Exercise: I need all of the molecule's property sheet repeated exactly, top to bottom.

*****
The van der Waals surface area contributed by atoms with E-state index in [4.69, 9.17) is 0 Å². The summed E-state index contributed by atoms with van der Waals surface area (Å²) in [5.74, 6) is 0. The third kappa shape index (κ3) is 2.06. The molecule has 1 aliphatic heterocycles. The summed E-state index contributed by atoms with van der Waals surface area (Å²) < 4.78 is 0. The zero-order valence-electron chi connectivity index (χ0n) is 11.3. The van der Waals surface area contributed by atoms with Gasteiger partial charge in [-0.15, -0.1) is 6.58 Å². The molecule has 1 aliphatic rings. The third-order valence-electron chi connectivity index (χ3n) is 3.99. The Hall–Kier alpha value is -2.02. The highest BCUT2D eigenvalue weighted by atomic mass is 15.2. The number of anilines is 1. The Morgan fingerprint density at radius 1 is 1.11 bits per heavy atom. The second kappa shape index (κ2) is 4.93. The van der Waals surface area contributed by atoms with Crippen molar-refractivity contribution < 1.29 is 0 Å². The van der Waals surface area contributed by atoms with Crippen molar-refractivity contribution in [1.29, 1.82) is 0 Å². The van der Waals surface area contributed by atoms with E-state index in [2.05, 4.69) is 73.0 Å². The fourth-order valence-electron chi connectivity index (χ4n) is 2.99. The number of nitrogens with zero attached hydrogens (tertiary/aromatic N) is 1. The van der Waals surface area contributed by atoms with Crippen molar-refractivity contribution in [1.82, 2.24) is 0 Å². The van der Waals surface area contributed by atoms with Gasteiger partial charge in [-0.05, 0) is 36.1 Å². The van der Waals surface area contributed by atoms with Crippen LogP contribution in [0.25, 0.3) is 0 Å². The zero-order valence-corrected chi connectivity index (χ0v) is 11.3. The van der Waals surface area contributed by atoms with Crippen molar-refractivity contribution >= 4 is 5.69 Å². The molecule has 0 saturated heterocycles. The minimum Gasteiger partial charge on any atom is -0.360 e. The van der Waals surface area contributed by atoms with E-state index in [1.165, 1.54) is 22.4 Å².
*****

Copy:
The van der Waals surface area contributed by atoms with E-state index in [4.69, 9.17) is 0 Å². The summed E-state index contributed by atoms with van der Waals surface area (Å²) in [5.74, 6) is 0. The third kappa shape index (κ3) is 2.06. The molecule has 1 aliphatic heterocycles. The summed E-state index contributed by atoms with van der Waals surface area (Å²) < 4.78 is 0. The zero-order valence-electron chi connectivity index (χ0n) is 11.3. The van der Waals surface area contributed by atoms with Gasteiger partial charge in [-0.15, -0.1) is 6.58 Å². The molecule has 1 aliphatic rings. The third-order valence-electron chi connectivity index (χ3n) is 3.99. The Hall–Kier alpha value is -2.02. The highest BCUT2D eigenvalue weighted by atomic mass is 15.2. The number of anilines is 1. The Morgan fingerprint density at radius 1 is 1.11 bits per heavy atom. The second kappa shape index (κ2) is 4.93. The van der Waals surface area contributed by atoms with Crippen molar-refractivity contribution < 1.29 is 0 Å². The van der Waals surface area contributed by atoms with Crippen molar-refractivity contribution in [1.29, 1.82) is 0 Å². The van der Waals surface area contributed by atoms with E-state index in [2.05, 4.69) is 73.0 Å². The fourth-order valence-electron chi connectivity index (χ4n) is 2.99. The number of nitrogens with zero attached hydrogens (tertiary/aromatic N) is 1. The van der Waals surface area contributed by atoms with Crippen molar-refractivity contribution in [1.82, 2.24) is 0 Å². The van der Waals surface area contributed by atoms with Gasteiger partial charge in [-0.05, 0) is 36.1 Å². The van der Waals surface area contributed by atoms with Crippen LogP contribution in [0.25, 0.3) is 0 Å². The zero-order valence-corrected chi connectivity index (χ0v) is 11.3. The van der Waals surface area contributed by atoms with Crippen molar-refractivity contribution >= 4 is 5.69 Å². The molecule has 0 saturated heterocycles. The minimum Gasteiger partial charge on any atom is -0.360 e. The van der Waals surface area contributed by atoms with E-state index in [1.165, 1.54) is 22.4 Å².